I’ve been there. raises announced in March based on the prior year performance of the company etc. In late February a big client announces that the contract 9which runs for 2 more years wont be renewed, so in 2 years they will leave.
    announcement comes out “due to the announcement of big client leaving there will be no merit raises based on last years performance.
    like WTF. Performance Last year was stellar. Next year it might be stellar also. But becuase a client announced they are leaving in 2 years no raise for you?

    1. Rob*

      I think you’ve hit the nail on the head. if you are trying to use a vague term like “the economy” to justify not giving proper raises when your company is performing well than you should expect resentment, but not towards other staff but towards management.

  42. Momma Bear*

    I think it’s pretty standard to tell people they are in the minority on a raise. Our leadership has been clear about raises this year, both that merit increases are limited and that they’re trying to look out for those on the bottom of the scale, given inflation and whatnot. I think the real discussion people need to have is with their bosses to see how they improve to that point or what kinds of outstanding things did people do to get that merit increase?

    1. Workfromhome*

      In this case ” leadership decided to make a few changes for some mission critical employees.”
      so the conversation will likely be unsatisfying and kind of pointless.

      management-“well only 10 out 1000 employees got a 5% raise.
      employee -“So what can I do next year o be one of those people what did they do that was outstanding that i can do”
      Managment “well those are he only 10 people that know how our xyz system works because they have 20 years experience and a masters degree in statistics. They really did nothing outstanding its just if they leave our systems will crash and we will go out of business. But if you go get a masters and 20 years experience we’d love to have you apply for one of those positions.

      These aren’t “merit’ rises they are key employee retention tactics. If you are one of the everyday works that makes the company run no raise for you no mater how good you are because we figure we can just hire a replacement no problem.

    2. Observer*

      I think it’s pretty standard to tell people they are in the minority on a raise.

      Yes. That part is fine. What is not fine is telling people that they should not talk to other people about it, even though it’s (technically) permitted. The OP doesn’t phrase it that way, but that’s really what it sounds like.

      I think the real discussion people need to have is with their bosses to see how they improve to that point or what kinds of outstanding things did people do to get that merit increase?

      If a company doesn’t do COLA, then yes, that’s the conversation to have. But you are in a much better position to have the conversation – or decide to move on- when you know what the real pay opportunity is. And one of the pieces of information one can use to understand that is what others are actually making. Given that the OP doesn’t want to tell people who is getting higher raises, the only way for them to get that information is by talking directly to the other staff.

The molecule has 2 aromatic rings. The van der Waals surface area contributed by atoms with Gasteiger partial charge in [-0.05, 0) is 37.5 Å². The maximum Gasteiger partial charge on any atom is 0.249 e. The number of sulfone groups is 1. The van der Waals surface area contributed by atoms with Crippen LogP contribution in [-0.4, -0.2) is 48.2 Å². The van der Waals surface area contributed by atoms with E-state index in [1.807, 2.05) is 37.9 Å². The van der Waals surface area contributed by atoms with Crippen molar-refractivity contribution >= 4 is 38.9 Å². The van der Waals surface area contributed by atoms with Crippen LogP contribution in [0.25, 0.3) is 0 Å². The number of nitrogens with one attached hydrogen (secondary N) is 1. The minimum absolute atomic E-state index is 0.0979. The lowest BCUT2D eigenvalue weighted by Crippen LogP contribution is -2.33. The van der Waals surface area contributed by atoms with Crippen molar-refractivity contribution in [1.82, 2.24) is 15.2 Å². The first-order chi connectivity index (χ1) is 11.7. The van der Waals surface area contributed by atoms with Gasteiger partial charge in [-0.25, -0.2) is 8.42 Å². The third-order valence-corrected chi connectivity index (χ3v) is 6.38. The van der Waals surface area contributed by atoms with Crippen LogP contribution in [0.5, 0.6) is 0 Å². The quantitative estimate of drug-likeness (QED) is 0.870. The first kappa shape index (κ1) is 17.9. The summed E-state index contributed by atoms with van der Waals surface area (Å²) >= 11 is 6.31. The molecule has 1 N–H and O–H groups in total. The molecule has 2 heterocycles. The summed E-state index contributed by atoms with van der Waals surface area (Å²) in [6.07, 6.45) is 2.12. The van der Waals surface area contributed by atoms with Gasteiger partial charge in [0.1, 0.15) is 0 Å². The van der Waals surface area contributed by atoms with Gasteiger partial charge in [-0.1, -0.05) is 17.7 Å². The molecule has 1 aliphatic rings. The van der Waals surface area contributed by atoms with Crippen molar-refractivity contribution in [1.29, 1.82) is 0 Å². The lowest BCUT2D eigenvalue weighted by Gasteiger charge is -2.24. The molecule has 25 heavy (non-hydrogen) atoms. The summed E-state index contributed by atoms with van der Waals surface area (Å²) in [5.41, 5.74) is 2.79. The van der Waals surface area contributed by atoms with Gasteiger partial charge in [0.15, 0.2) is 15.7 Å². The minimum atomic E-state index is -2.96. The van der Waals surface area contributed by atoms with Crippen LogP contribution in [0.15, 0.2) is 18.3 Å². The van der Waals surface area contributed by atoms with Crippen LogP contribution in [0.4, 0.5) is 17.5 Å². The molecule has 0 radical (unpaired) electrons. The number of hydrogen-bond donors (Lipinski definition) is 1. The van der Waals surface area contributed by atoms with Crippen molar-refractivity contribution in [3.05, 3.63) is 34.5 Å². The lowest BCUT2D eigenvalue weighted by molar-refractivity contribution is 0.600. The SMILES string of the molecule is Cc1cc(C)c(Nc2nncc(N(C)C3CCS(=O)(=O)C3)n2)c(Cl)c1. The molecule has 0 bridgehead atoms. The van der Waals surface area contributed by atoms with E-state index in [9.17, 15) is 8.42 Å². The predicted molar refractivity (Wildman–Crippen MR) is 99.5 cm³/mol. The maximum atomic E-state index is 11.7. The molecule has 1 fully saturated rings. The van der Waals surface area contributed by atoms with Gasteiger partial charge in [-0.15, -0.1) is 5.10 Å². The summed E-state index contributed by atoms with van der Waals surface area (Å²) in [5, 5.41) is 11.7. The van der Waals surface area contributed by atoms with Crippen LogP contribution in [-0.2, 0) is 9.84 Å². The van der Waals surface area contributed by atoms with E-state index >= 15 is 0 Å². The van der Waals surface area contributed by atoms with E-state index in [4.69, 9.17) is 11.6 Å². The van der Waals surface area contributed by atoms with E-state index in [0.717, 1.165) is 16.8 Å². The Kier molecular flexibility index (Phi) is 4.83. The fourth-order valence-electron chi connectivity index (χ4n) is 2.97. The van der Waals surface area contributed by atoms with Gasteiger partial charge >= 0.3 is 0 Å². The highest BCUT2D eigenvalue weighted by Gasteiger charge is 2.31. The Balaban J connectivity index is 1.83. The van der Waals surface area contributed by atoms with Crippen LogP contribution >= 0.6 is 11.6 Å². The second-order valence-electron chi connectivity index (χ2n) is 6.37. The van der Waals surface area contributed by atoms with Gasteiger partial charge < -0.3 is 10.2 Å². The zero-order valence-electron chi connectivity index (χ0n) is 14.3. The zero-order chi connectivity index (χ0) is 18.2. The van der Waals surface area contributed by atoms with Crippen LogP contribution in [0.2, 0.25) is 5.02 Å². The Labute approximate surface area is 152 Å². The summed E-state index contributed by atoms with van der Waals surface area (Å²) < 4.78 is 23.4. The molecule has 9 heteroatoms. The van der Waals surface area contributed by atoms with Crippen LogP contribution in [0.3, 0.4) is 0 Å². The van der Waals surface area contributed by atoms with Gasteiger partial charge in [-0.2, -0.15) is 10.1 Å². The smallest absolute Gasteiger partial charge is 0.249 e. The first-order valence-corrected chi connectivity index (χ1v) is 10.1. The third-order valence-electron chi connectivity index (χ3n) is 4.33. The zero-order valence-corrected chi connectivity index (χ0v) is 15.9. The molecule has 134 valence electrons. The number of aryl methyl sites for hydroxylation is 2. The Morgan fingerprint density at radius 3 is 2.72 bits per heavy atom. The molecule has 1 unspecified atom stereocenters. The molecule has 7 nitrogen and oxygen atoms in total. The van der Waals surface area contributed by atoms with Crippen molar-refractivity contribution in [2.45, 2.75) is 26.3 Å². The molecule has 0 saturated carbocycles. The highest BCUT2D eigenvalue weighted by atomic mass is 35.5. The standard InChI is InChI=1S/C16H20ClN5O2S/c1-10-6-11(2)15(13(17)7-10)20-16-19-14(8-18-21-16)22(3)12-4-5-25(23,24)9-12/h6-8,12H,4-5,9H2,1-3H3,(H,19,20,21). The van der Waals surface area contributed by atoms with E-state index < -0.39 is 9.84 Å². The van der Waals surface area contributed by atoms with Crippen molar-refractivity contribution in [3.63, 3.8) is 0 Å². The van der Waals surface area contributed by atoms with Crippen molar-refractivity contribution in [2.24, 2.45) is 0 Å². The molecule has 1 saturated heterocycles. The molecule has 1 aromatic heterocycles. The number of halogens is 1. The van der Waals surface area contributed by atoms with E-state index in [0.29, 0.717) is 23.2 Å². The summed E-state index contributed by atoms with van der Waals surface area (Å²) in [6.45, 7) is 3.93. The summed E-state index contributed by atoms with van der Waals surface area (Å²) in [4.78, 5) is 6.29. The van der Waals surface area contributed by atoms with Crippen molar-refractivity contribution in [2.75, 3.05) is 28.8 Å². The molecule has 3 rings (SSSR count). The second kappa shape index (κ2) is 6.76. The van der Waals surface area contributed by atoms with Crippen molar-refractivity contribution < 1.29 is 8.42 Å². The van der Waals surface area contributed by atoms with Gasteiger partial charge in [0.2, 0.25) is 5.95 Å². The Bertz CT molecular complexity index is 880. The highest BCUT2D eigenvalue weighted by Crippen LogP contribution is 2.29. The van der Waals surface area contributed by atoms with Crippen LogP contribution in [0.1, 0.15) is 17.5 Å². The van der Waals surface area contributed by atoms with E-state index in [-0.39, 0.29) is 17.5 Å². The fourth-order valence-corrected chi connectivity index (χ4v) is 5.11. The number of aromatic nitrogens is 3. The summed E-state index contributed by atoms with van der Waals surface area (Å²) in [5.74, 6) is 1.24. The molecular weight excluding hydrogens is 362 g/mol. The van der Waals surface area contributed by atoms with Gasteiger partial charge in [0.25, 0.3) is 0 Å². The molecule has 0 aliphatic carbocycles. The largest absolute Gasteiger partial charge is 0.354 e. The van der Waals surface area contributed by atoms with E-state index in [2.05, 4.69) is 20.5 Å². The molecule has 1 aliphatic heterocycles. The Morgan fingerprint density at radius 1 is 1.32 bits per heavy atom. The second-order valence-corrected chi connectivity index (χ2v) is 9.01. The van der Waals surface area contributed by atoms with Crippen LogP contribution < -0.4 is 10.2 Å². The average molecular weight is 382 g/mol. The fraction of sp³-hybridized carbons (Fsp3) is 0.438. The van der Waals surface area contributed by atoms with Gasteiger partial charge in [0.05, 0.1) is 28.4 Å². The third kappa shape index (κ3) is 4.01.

43. yala*

    LW1 – if the reasoning is “we can not afford to reboot HR right now” I would counter with you can’t afford NOT to reboot HR right now, because if Pam’s using her power to make trouble now, why would it stop?

  44. umami*

    LW2 mentions being accustomed to working in environments where leave is accrued, so it doesn’t sound like she has an issue with the accrual system. Her issue is wanting to regularly use leave before it has been accrued, which has been allowable, but it sounds like more as a courtesy to the employee (and I would also think more for emergency or unplanned situations, not as a regular planning tool). It’s unfortunate to turn what has been a case by case benefit into a right; she states that employees don’t have the right to take unaccrued time off unless it’s approved, but she also expects the supervisor to always approve it for her, which definitely comes across as entitled if everyone else is being judicious in exercising this benefit. I would feel pretty poorly if I had one employee continually not save up enough time to plan their vacations, and then once I told them I couldn’t accommodate them, they felt maligned. I get that OP wants a ‘reason’, but the reason could very well be that the organization wants to ensure all departments handling this benefit equitably.

  45. Wanting to Learn*

    I have questions about #3. Was there a raise, and then a few key players were given an additional raise? Was the first raise given as a cost of living increase and the 2nd follow up raise given as merit increases? You said there was pushback and then some requests were denied-was the pushback given in the form of a request for an additional raise, or was the pushback something else, like general comments or complaints? I’m asking to learn-we had a situation here where we decided to raise our base pay (we pay hourly) to a certain amount, which meant our lowest paid staff got a significant increase in their pay, and anyone being paid above the minimum got an increase based on merit (not my idea or decision-don’t shoot the messenger!!). They solved that by asking anyone upset about their raise to fill out a form asking for an additional raise, and the form asked questions about their quality of work, and if they felt they met or exceeded expectations with their specific duties. Honestly, I think anyone that filled out that form got some sort of additional raise, which I guess was an ok way of handling that. But I ask because as I look at my career path I am trying to think of how I would handle situations where staff are not happy with their pay increase.